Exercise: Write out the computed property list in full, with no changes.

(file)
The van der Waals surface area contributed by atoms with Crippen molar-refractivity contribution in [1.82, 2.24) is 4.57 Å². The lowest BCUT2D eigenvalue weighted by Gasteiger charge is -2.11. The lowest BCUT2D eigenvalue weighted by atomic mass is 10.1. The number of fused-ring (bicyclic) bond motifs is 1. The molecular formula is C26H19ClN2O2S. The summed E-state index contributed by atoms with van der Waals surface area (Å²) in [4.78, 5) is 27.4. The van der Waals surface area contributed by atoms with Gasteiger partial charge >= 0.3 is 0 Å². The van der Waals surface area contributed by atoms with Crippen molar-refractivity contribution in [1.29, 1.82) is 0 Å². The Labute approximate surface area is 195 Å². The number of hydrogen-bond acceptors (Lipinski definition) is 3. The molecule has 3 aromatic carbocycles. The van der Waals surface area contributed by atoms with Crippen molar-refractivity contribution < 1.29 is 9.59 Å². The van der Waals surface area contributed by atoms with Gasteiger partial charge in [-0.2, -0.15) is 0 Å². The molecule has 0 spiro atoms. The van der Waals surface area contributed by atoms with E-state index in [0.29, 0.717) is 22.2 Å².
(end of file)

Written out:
The van der Waals surface area contributed by atoms with Crippen molar-refractivity contribution in [1.82, 2.24) is 4.57 Å². The lowest BCUT2D eigenvalue weighted by Gasteiger charge is -2.11. The lowest BCUT2D eigenvalue weighted by atomic mass is 10.1. The number of fused-ring (bicyclic) bond motifs is 1. The molecular formula is C26H19ClN2O2S. The summed E-state index contributed by atoms with van der Waals surface area (Å²) in [4.78, 5) is 27.4. The van der Waals surface area contributed by atoms with Gasteiger partial charge >= 0.3 is 0 Å². The van der Waals surface area contributed by atoms with Crippen molar-refractivity contribution in [1.29, 1.82) is 0 Å². The Labute approximate surface area is 195 Å². The number of hydrogen-bond acceptors (Lipinski definition) is 3. The molecule has 3 aromatic carbocycles. The van der Waals surface area contributed by atoms with Crippen molar-refractivity contribution < 1.29 is 9.59 Å². The van der Waals surface area contributed by atoms with Gasteiger partial charge in [-0.2, -0.15) is 0 Å². The molecule has 0 spiro atoms. The van der Waals surface area contributed by atoms with E-state index in [0.29, 0.717) is 22.2 Å².